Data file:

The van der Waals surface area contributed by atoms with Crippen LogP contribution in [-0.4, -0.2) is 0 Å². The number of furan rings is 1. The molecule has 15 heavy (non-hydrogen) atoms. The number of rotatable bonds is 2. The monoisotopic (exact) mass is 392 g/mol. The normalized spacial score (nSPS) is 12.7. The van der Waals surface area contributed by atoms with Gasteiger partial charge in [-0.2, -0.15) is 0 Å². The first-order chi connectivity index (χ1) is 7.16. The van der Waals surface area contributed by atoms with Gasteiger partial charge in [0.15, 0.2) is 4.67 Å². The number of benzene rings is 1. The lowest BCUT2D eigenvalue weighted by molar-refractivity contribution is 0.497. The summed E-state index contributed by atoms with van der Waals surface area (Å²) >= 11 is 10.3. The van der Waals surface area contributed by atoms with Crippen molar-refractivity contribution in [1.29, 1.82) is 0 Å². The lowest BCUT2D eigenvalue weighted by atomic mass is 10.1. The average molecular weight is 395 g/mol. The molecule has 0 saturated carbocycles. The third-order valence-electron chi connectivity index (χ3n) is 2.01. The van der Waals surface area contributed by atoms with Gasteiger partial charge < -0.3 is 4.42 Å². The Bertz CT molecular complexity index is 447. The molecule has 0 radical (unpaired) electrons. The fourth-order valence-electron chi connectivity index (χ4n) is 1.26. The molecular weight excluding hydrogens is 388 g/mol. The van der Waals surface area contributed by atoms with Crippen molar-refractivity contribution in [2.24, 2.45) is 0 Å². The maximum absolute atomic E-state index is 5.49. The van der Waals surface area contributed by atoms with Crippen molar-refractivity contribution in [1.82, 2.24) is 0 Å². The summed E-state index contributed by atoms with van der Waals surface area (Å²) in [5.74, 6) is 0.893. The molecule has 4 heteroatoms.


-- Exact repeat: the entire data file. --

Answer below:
The van der Waals surface area contributed by atoms with Crippen LogP contribution in [-0.4, -0.2) is 0 Å². The number of furan rings is 1. The molecule has 15 heavy (non-hydrogen) atoms. The number of rotatable bonds is 2. The monoisotopic (exact) mass is 392 g/mol. The normalized spacial score (nSPS) is 12.7. The van der Waals surface area contributed by atoms with Gasteiger partial charge in [-0.2, -0.15) is 0 Å². The first-order chi connectivity index (χ1) is 7.16. The van der Waals surface area contributed by atoms with Gasteiger partial charge in [0.15, 0.2) is 4.67 Å². The number of benzene rings is 1. The lowest BCUT2D eigenvalue weighted by molar-refractivity contribution is 0.497. The summed E-state index contributed by atoms with van der Waals surface area (Å²) >= 11 is 10.3. The van der Waals surface area contributed by atoms with Crippen molar-refractivity contribution in [1.29, 1.82) is 0 Å². The lowest BCUT2D eigenvalue weighted by atomic mass is 10.1. The average molecular weight is 395 g/mol. The molecule has 0 saturated carbocycles. The third-order valence-electron chi connectivity index (χ3n) is 2.01. The van der Waals surface area contributed by atoms with Gasteiger partial charge < -0.3 is 4.42 Å². The Bertz CT molecular complexity index is 447. The molecule has 0 radical (unpaired) electrons. The fourth-order valence-electron chi connectivity index (χ4n) is 1.26. The molecular weight excluding hydrogens is 388 g/mol. The van der Waals surface area contributed by atoms with Crippen molar-refractivity contribution in [2.24, 2.45) is 0 Å². The maximum absolute atomic E-state index is 5.49. The van der Waals surface area contributed by atoms with Crippen molar-refractivity contribution in [1.82, 2.24) is 0 Å². The summed E-state index contributed by atoms with van der Waals surface area (Å²) in [5.74, 6) is 0.893. The molecule has 4 heteroatoms.